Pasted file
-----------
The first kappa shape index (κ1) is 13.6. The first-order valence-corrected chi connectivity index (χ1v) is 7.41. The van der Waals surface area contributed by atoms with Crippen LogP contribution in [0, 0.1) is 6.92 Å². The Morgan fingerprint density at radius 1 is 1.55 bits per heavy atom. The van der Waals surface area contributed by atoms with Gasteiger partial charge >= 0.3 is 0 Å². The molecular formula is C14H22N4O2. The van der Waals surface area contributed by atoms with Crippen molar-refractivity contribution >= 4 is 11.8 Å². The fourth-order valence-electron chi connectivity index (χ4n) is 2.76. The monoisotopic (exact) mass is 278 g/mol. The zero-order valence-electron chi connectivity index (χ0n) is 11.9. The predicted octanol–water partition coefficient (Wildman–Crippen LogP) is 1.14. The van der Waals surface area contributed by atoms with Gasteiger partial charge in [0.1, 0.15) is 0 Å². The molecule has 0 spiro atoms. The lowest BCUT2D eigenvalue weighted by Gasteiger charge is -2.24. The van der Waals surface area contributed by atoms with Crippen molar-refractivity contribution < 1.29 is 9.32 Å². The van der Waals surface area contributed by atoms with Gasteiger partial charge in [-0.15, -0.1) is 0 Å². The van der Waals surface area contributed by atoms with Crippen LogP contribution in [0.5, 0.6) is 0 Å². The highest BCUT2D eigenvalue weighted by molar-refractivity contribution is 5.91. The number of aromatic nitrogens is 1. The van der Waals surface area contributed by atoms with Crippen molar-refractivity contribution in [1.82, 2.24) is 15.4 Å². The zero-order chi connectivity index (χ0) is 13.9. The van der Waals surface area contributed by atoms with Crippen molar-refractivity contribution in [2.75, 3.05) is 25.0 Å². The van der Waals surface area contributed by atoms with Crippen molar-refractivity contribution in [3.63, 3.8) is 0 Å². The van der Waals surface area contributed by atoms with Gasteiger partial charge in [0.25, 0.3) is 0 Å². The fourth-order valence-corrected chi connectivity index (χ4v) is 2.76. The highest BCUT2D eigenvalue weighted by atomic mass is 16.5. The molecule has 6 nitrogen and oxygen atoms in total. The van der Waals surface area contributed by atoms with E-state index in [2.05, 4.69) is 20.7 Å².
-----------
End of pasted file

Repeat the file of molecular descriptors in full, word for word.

The first kappa shape index (κ1) is 13.6. The first-order valence-corrected chi connectivity index (χ1v) is 7.41. The van der Waals surface area contributed by atoms with Crippen LogP contribution in [0, 0.1) is 6.92 Å². The Morgan fingerprint density at radius 1 is 1.55 bits per heavy atom. The van der Waals surface area contributed by atoms with Gasteiger partial charge >= 0.3 is 0 Å². The molecular formula is C14H22N4O2. The van der Waals surface area contributed by atoms with Crippen molar-refractivity contribution >= 4 is 11.8 Å². The fourth-order valence-electron chi connectivity index (χ4n) is 2.76. The monoisotopic (exact) mass is 278 g/mol. The zero-order valence-electron chi connectivity index (χ0n) is 11.9. The predicted octanol–water partition coefficient (Wildman–Crippen LogP) is 1.14. The van der Waals surface area contributed by atoms with Gasteiger partial charge in [0.1, 0.15) is 0 Å². The molecule has 0 spiro atoms. The lowest BCUT2D eigenvalue weighted by Gasteiger charge is -2.24. The van der Waals surface area contributed by atoms with Crippen molar-refractivity contribution < 1.29 is 9.32 Å². The van der Waals surface area contributed by atoms with Gasteiger partial charge in [-0.15, -0.1) is 0 Å². The van der Waals surface area contributed by atoms with Crippen LogP contribution in [0.5, 0.6) is 0 Å². The highest BCUT2D eigenvalue weighted by molar-refractivity contribution is 5.91. The number of aromatic nitrogens is 1. The van der Waals surface area contributed by atoms with Crippen molar-refractivity contribution in [1.82, 2.24) is 15.4 Å². The zero-order chi connectivity index (χ0) is 13.9. The van der Waals surface area contributed by atoms with Crippen molar-refractivity contribution in [2.75, 3.05) is 25.0 Å². The van der Waals surface area contributed by atoms with Crippen molar-refractivity contribution in [3.63, 3.8) is 0 Å². The van der Waals surface area contributed by atoms with Gasteiger partial charge in [0.25, 0.3) is 0 Å². The fourth-order valence-corrected chi connectivity index (χ4v) is 2.76. The highest BCUT2D eigenvalue weighted by atomic mass is 16.5. The molecule has 6 nitrogen and oxygen atoms in total. The van der Waals surface area contributed by atoms with E-state index in [2.05, 4.69) is 20.7 Å².